HC Deb 23 May 1856 vol 142 cc620-1

MR. MURROUGH moved for a Select Committee to inquire into the mode in which the persons now holding the offices of Her Majesty's Principal Secretaries of State have been appointed, and into the operation of the Stamp Act 55 Geo. III., c. 104, so far as it affects appointments to offices and employments under the Crown. He said that the Chancellor of the Exchequer had on a former occasion stated that the delivery of the seals of office constituted the appointment to the office of Secretary of State; but he (Mr. Murrough) maintained that the appointment must be consequent on the issue of letters patent and the payment of the necessary stamp duties thereon. As there had been some recent evasion of the payment of these duties on the part of some Secretaries of State, it behoved the Chancellor of the Exchequer, as guardian of the public revenues, to support his Motion for inquiry.


said, he must oppose the Motion, and repeat what he had stated formerly, that the office of Secretary of State was conferred by the delivery of the seals; and about a year ago a decision of the Queen's Bench, delivered by Lord Campbell, distinctly laid that down. No point of constitutional practice was better established. Not only was the office conferred by delivery of the seals, but what was more to the purpose, the office of Secretary of State was withdrawn by the recall of the seals. When the Coalition Ministry of Lord North and Fox were turned out, the King, to whom it was disagreeable to give them a personal reception, desired that their seals of office should be sent to him by their under-secretaries, thus showing that the recall of the seals vacated the offices. The general practice, he would admit, had been to issue a patent after the delivery of the seals; but, a short time back, when the noble Lord the Member for London became Secretary for Foreign Affairs, he was advised that there was no necessity for taking out a patent, and therefore he did not do so. The general case had been submitted to the law officers of the Crown, with the view of ascertaining their opinion as to whether it was desirable and proper that Secretaries of State should take out a patent, and as yet no official answer had been received. He believed, however, that the view of those learned Gentlemen was, that it would be more regular to take out a patent. If their opinion, when officially expressed, should be to that effect the Government would be prepared to act upon it. Under those circumstances he hoped that the hon. Gentleman would not press his Motion.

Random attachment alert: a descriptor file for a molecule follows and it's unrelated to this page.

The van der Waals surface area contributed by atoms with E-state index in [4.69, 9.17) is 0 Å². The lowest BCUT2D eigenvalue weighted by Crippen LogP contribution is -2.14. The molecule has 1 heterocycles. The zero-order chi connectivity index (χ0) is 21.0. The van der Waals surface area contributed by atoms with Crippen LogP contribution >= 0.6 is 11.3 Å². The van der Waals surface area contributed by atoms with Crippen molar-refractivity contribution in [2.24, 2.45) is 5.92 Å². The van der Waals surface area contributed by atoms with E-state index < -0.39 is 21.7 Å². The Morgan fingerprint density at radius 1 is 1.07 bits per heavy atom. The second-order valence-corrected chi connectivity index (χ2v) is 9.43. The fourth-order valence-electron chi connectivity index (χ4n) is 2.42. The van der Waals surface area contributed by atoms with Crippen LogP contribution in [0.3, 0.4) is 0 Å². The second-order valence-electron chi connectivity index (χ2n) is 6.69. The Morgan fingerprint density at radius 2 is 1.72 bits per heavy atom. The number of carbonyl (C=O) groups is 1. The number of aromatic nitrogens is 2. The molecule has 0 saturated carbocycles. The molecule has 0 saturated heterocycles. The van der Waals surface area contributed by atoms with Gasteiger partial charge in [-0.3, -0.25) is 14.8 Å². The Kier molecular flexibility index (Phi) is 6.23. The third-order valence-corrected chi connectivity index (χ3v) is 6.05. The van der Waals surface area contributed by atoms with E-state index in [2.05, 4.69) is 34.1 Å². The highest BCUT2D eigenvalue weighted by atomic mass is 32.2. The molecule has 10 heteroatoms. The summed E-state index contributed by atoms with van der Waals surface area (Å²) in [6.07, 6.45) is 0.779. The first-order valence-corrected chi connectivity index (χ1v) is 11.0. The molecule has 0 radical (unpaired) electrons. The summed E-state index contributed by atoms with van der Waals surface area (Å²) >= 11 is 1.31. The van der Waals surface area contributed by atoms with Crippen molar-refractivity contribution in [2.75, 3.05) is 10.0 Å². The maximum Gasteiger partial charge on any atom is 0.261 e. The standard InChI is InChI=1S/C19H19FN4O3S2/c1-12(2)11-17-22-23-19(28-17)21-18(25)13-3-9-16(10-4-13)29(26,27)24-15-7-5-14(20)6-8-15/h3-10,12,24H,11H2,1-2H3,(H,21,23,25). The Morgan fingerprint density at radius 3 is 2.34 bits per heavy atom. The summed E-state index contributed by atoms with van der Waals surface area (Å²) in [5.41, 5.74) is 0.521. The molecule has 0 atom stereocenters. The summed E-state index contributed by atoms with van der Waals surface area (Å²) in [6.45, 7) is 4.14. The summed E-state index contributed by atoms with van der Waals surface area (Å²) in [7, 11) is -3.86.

said, that, as the right hon. Gentleman had conceded the whole question, and as it appeared that the opinion of the law officers of the Crown coincided with his own, he would withdraw his Motion.

Motion, by leave, withdrawn.

The House adjourned at half-after One o'clock till Monday next.